Everybody lies…that reminds me of House M.D. I find human behaviour intriguing and I’m always interested in books where you can learn a little bit more about it. The reason I bought this book was the tagline on the UK edition – “What the internet can tell us about who we really are.” Fascinating enough, isn’t it?
Everybody lies, to friends, lovers, doctors, pollsters – and to themselves. In Internet searches, however, people confess the truth.
Insightful, funny and always surprising, Everybody Lies explores how this huge collection of data, unprecedented in human history, could just be the most important ever collected. It offers astonishing insights into the human psyche, revealing the biases deeply embedded within us, the questions we’re afraid to ask that might be essential to our well-being, and the information we can use to change our culture for the better.
How often do people lie? Constantly. “About one-third of the time, people lie in real life” it’s a quote from the book that impressed me a lot, seems like we aren’t lying only on 1st of April.
People might lie to their families, friends, even they are not honest with their doctors but they always say the truth on Google. There are many examples given in the book how we act in real life vs what’s actually on our mind and what we are searching on google. One of them is for a woman who pretends to be happy when she is out with friends and in the same time she is typing on her phone what to do when we feel depressed. We use to share all kind of information online, something we don’t do even with the people who are supposed to be closest to us like spouses, parents and best friends.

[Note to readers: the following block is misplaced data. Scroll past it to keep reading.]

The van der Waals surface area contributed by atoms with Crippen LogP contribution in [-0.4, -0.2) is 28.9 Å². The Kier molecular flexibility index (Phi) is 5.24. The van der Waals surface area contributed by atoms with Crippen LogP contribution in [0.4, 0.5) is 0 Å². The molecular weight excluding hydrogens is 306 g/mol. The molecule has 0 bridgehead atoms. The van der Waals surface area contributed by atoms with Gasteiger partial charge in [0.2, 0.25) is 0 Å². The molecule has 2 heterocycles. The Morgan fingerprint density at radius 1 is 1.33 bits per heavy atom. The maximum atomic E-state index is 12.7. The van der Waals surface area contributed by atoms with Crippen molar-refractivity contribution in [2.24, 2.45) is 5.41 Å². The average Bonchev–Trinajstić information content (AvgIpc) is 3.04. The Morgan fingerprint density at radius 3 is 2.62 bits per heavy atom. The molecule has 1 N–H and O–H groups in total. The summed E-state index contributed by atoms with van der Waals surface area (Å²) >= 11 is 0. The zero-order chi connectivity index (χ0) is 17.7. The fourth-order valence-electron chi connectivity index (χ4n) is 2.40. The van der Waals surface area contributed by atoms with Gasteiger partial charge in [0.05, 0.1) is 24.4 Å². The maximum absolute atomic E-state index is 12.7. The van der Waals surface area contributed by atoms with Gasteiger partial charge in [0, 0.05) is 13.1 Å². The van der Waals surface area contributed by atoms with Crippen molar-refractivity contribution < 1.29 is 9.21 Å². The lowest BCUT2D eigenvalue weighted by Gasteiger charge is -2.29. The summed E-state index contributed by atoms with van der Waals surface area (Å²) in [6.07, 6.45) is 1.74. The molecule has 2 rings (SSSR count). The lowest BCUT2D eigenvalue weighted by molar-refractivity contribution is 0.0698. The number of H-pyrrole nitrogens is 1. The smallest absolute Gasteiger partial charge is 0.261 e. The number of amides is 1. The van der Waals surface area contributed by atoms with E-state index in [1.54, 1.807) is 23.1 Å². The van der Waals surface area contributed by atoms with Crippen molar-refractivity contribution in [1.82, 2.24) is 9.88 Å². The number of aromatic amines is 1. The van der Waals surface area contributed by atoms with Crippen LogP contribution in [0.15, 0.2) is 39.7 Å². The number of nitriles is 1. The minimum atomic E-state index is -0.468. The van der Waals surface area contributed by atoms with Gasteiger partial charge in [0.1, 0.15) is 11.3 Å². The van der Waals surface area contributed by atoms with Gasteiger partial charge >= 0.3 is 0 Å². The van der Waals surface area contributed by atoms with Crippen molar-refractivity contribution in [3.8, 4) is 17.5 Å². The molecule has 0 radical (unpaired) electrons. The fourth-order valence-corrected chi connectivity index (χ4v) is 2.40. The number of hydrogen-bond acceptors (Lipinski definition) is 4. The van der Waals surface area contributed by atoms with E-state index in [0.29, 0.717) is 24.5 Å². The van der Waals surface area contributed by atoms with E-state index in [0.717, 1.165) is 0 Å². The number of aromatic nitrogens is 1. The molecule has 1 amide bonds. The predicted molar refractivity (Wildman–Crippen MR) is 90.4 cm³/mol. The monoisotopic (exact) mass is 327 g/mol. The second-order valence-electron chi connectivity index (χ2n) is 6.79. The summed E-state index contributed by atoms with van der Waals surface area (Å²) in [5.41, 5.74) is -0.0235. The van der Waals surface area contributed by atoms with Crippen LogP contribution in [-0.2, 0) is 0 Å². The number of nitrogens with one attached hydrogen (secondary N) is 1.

No wonder then that Google knows it all. It might be the most powerful source of information about us. When you share precious information you should always be careful and now I think that we can’t even imagine how much Google knows about us .
This book might brighten up your knowledge about the potential control we give to the search engine and not only to it, but to the social media too . As it says in the book “Sometimes , the power of Big Data is so impressive it’s scary.”